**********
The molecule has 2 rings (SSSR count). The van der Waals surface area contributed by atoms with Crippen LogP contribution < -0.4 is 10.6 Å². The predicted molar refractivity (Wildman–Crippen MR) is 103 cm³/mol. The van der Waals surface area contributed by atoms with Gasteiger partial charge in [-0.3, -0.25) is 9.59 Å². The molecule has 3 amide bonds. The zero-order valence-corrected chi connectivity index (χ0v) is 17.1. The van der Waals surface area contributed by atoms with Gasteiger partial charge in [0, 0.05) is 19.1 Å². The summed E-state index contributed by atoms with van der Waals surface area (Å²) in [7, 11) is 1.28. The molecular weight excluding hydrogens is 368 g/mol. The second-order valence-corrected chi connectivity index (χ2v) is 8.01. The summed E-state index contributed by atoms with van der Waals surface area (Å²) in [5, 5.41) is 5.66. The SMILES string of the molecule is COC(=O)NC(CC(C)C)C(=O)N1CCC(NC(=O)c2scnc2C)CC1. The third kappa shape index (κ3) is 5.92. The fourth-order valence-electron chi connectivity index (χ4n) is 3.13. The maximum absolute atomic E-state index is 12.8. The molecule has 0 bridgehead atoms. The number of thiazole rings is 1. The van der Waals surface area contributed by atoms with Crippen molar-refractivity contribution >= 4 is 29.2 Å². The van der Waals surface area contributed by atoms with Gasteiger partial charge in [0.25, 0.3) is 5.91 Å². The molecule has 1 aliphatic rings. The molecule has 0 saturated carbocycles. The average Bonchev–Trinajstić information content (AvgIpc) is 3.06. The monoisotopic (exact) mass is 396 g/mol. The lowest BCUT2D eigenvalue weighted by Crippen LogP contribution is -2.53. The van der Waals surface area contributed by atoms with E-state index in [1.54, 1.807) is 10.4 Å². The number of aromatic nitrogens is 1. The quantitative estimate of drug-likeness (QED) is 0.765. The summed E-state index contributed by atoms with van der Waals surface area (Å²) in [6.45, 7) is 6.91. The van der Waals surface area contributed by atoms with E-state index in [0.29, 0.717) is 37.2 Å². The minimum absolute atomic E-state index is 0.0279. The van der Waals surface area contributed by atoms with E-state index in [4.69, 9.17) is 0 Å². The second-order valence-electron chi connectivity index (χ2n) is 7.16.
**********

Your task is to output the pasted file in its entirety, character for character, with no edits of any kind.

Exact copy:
The molecule has 2 rings (SSSR count). The van der Waals surface area contributed by atoms with Crippen LogP contribution < -0.4 is 10.6 Å². The predicted molar refractivity (Wildman–Crippen MR) is 103 cm³/mol. The van der Waals surface area contributed by atoms with Gasteiger partial charge in [-0.3, -0.25) is 9.59 Å². The molecule has 3 amide bonds. The zero-order valence-corrected chi connectivity index (χ0v) is 17.1. The van der Waals surface area contributed by atoms with Gasteiger partial charge in [0, 0.05) is 19.1 Å². The summed E-state index contributed by atoms with van der Waals surface area (Å²) in [7, 11) is 1.28. The molecular weight excluding hydrogens is 368 g/mol. The second-order valence-corrected chi connectivity index (χ2v) is 8.01. The summed E-state index contributed by atoms with van der Waals surface area (Å²) in [5, 5.41) is 5.66. The SMILES string of the molecule is COC(=O)NC(CC(C)C)C(=O)N1CCC(NC(=O)c2scnc2C)CC1. The third kappa shape index (κ3) is 5.92. The fourth-order valence-electron chi connectivity index (χ4n) is 3.13. The maximum absolute atomic E-state index is 12.8. The molecule has 0 bridgehead atoms. The number of thiazole rings is 1. The van der Waals surface area contributed by atoms with Crippen molar-refractivity contribution >= 4 is 29.2 Å². The van der Waals surface area contributed by atoms with Gasteiger partial charge in [0.25, 0.3) is 5.91 Å². The molecule has 1 aliphatic rings. The molecule has 0 saturated carbocycles. The average Bonchev–Trinajstić information content (AvgIpc) is 3.06. The monoisotopic (exact) mass is 396 g/mol. The lowest BCUT2D eigenvalue weighted by Crippen LogP contribution is -2.53. The van der Waals surface area contributed by atoms with E-state index in [1.54, 1.807) is 10.4 Å². The number of aromatic nitrogens is 1. The quantitative estimate of drug-likeness (QED) is 0.765. The summed E-state index contributed by atoms with van der Waals surface area (Å²) in [6.45, 7) is 6.91. The van der Waals surface area contributed by atoms with E-state index in [0.29, 0.717) is 37.2 Å². The minimum absolute atomic E-state index is 0.0279. The van der Waals surface area contributed by atoms with E-state index in [4.69, 9.17) is 0 Å². The second-order valence-electron chi connectivity index (χ2n) is 7.16.